Nicola Porpora Composer
Semiramide riconosciuta (opera)
Musicology (work in progress):Semiramide riconosciuta is a dramma per music composed to a libretto by Pietro Metastasio. Metastasio was the premier poet of the eighteenth century, and his libretto texts were often set dozens of times by various composers. His texts were adapted during the century as the style of operatic writing changed, but when they were initially written, they set the standard for the type of dramatics expected in a classical opera seria. Porpora's setting of this Metastasio libretto was one of the very first. Leonardo Vinci's Semiramide riconosciuta, also of 1729, is considered to be the original, and authentic version of the libretto, for the production was overseen by Metastasio himself. The text Porpora used was probably adapted somewhat by Domenico Lalli, a Venetian poet working at the theater where Porpora's opera premiered. There are several classical sources for Metastasio's story, which tells of Semiramide, queen of Assyria, who supposedly reigned disguised as her own son. Metastasio took his characters from a series of fables told by Diodorus Siculus, but other sources include Herodotus, Strabo, and Ctesias. Semiramide's history was quite popular, and versions were written in French, Spanish, and Italian poetry, drama, and lyric prose. Metastasio's version was set as an opera almost 40 times, and other Italian librettists, such as Silvani and Zeno, also turned her tale into lyric drama. Later eras saw Voltaire's violent account of her reign turned into grand opera by Gioachino Rossini and Christoph Willibald Gluck.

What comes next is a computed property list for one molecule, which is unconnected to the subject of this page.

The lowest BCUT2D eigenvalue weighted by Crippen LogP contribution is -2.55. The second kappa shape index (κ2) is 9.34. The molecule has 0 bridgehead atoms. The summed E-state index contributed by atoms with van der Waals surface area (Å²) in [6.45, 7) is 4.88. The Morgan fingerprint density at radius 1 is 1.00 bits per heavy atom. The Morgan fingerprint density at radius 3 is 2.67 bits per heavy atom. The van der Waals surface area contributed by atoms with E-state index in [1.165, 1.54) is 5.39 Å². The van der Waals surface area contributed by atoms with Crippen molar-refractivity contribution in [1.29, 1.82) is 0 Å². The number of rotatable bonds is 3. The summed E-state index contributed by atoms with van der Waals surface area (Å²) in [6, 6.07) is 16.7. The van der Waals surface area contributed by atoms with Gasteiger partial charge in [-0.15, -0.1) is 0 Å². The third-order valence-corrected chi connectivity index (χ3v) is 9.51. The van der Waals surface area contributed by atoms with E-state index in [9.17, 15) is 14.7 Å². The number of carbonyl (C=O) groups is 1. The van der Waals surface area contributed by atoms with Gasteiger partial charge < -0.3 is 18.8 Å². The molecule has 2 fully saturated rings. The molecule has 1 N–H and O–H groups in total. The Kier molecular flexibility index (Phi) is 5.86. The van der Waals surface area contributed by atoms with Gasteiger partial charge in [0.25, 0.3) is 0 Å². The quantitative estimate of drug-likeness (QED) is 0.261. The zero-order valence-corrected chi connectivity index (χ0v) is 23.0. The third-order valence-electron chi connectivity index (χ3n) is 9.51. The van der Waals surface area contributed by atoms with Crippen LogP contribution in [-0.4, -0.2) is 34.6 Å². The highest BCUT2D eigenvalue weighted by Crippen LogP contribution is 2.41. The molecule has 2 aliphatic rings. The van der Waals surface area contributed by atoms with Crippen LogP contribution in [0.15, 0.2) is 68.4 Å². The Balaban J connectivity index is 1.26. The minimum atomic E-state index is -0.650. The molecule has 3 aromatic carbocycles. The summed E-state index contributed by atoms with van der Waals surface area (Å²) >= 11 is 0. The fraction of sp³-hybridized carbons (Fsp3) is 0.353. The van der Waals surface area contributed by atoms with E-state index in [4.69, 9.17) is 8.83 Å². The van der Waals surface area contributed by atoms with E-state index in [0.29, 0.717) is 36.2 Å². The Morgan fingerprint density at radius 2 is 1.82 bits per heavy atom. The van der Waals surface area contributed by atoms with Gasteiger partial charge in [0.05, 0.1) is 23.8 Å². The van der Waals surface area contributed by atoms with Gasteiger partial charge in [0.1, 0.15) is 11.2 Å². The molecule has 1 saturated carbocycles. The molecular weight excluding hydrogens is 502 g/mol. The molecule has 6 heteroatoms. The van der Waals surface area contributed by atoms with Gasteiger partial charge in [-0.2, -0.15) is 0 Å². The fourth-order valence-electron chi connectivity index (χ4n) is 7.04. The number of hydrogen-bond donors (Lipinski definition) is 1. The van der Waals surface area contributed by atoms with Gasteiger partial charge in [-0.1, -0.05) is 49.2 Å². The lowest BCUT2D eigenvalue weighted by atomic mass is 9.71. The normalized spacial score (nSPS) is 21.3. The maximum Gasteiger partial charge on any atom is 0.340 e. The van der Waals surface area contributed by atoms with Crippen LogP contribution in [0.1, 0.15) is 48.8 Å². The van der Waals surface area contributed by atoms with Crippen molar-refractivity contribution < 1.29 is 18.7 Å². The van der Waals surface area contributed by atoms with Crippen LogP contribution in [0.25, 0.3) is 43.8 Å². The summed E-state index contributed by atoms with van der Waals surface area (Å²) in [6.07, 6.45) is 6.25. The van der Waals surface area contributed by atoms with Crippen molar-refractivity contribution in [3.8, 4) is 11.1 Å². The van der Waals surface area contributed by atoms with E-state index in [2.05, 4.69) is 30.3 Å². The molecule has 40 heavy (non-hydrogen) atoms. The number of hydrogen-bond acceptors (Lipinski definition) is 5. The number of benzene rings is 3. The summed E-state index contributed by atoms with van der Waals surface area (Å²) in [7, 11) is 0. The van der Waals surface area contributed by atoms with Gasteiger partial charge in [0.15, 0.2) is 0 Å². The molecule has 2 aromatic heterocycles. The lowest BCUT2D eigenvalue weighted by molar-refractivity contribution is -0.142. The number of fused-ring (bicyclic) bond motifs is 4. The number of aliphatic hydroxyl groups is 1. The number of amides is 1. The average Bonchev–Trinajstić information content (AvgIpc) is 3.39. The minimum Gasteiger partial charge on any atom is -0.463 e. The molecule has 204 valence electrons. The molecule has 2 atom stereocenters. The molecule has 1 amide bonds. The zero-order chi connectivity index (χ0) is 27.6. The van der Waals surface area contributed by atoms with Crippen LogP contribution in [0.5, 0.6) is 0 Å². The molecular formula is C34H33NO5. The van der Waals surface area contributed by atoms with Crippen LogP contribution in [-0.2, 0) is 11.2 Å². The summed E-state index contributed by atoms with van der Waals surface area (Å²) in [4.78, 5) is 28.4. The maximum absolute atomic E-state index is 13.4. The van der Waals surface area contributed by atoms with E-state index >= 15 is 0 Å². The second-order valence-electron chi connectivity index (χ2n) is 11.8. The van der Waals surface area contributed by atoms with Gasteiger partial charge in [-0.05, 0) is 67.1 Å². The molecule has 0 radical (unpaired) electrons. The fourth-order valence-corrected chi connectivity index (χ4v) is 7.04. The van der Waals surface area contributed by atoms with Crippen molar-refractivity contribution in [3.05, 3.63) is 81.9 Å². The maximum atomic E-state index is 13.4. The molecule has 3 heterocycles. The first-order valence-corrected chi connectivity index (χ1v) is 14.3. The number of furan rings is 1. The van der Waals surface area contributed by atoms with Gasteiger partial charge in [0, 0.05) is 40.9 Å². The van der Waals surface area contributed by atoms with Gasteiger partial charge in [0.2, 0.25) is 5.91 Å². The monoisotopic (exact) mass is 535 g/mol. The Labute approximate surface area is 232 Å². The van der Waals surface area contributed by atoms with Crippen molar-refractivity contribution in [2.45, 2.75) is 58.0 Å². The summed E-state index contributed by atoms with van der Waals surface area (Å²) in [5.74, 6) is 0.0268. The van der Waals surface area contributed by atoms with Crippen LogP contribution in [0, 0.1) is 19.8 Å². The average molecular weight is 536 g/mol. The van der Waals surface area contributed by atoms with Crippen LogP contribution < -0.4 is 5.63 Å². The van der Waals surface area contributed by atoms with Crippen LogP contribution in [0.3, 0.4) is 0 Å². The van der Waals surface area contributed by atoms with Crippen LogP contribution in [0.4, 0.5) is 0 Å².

Semiramide riconosciuta (opera)Year: 1729
- In braccio a mille furie
The premiere of Porpora's Semiramide riconosciuta took place at the Teatro San Giovanni Grisostomo of Venice during the Carnival celebrations of 1729. Porpora's production featured the finest castrato singer of the era, Carlo Broschi, also known as Farinelli, in the one of the lead roles. The rest of the cast was also exceptional, and Porpora could afford to compose virtuosic music to showcase the vocal talents at his disposal. Porpora was a celebrated music and voice teacher. He trained many of the finest virtuosos of the century, including Farinelli, and taught music to some of the best composers, including Haydn and Hasse. His score shows a sensitivity towards text setting, an ability to write gratefully for the voice, and a gift for elegant, ornate melodies.
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